Friday, October 06, 2006

Victor Davis Hanson thinks Europe is too soft on Muslim anti-Semitism

Daniel Larison:

Victor Davis Hanson evidently doesn’t like Europeans and some Americans and he’s isn’t afraid to say it. You see, according to the one article, many Muslims are anti-Semites and the Europeans (along with select Americans) are “indifferent” to Muslim anti-Semitism, even though many if not all EU countries actually criminalise anti-Semitic speech and acts as hate crimes. One might actually object to such criminalisation of speech on the basis that it infringes on free speech, which has lately become the fashionable idol before which American conservatives throw themselves, but it remains unclear how the Europeans enable rampaging anti-Semitism. Oh, that’s right–they disagree with Hanson on foreign policy, so ipso facto….There are apparently Americans who are also doing this, because some attempted to have a conversation with Ahmadinejad (how dare they!).

In the other, we are told that Europeans are “traitors to the Enlightenment.” Well, maybe, but if they were actually traitors to the Enlightenment why would that necessarily either be a bad thing or reason for an ostensibly conservative person to complain? Oh, yes, now I remember–they have allegedly lost faith in Reason, which is the other idol to which we on the right are now supposed to bow. There is good reason to lament cases where Europeans cave in to Muslim intimidation, as happened with the Berlin opera, but it is by no means a universal phenomenon. When Muslims were rioting and protesting the Danish cartoons, German government officials, among others, expressed support for free speech and several European newspapers republished the cartoons to state their support for free speech. When Van Gogh was murdered, after Fortuyn had already raised the problem of Muslim immigrants’ assimilation to Dutch norms, such as they are, the Netherlands started taking a hard look at the problem of how or whether such people could be integrated into Dutch society if they are unwilling to accept the norms of that society. When Muslims were rioting and protesting Pope Benedict’s speech, Aznar came out in support of the Pope and invoked the example of Ferdinand and Isabella–hardly the squeamish whinging of an appeaser. There is change afoot and attitudes are changing in some places–not that the perpetual Europhobe Hanson would care to notice those things. Europe’s ”tolerance” regime and its dogmatic multiculturalism are real problems, but they are also problems that Europeans, and European conservatives in particular, are taking on as best they can under the weight of decades of rot. It is much easier to damn the whole of Europe than to see the potential hopeful signs for sanity and renewal.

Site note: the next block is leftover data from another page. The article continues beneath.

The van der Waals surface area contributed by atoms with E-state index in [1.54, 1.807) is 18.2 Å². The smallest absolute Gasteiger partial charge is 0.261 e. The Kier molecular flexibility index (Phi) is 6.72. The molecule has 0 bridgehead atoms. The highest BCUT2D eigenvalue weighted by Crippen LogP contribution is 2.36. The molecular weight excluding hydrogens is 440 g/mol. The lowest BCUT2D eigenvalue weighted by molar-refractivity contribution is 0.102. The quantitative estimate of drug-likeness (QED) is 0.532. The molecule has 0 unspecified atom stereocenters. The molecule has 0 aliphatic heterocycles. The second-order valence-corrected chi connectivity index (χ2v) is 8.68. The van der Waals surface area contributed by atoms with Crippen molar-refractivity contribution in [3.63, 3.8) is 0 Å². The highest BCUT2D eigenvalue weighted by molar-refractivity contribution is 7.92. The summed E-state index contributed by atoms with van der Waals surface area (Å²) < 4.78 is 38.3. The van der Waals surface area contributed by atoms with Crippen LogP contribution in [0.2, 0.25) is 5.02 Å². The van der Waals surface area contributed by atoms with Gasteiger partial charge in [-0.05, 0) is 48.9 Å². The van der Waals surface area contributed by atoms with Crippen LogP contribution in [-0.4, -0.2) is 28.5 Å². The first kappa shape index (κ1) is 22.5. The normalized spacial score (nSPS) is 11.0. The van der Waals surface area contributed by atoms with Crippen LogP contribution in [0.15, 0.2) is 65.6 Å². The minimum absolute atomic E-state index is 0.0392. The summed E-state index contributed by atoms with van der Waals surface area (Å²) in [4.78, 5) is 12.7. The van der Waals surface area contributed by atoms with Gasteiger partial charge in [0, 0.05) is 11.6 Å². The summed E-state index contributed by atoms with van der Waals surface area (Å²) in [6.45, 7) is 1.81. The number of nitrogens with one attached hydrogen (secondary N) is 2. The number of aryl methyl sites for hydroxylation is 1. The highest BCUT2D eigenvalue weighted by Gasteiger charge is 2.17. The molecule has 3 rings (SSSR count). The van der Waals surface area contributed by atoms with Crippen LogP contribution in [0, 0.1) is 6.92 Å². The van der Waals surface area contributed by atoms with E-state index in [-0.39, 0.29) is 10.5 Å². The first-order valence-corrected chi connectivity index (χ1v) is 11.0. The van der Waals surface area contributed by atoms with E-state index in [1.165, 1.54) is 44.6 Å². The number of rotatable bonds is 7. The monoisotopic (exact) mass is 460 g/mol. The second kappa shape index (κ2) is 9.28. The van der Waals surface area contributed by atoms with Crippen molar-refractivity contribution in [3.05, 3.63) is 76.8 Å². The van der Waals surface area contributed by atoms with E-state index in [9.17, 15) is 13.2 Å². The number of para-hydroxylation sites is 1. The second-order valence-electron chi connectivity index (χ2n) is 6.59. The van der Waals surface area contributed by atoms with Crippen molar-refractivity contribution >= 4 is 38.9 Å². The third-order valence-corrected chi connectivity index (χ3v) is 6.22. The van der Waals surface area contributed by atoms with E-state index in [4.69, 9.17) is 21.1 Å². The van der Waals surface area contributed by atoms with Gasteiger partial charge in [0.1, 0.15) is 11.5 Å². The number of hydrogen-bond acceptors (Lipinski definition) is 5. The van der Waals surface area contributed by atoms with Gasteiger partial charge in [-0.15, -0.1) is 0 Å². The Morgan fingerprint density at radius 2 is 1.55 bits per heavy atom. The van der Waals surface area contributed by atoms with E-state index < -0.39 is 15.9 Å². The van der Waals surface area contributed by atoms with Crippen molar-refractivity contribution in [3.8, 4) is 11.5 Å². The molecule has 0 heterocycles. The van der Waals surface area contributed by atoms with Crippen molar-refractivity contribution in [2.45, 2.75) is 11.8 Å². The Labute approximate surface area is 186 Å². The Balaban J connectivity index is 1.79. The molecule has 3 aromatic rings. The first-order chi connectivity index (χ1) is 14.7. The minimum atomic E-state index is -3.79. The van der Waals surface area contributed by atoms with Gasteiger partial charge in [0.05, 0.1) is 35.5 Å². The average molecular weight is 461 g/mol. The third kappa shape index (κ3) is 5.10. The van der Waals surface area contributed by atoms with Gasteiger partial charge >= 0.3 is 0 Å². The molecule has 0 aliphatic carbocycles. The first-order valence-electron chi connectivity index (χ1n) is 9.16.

Daniel Larison On Victor Davis Hanson

Europe Is Growing Skeptical Of Dialogue With Muslims


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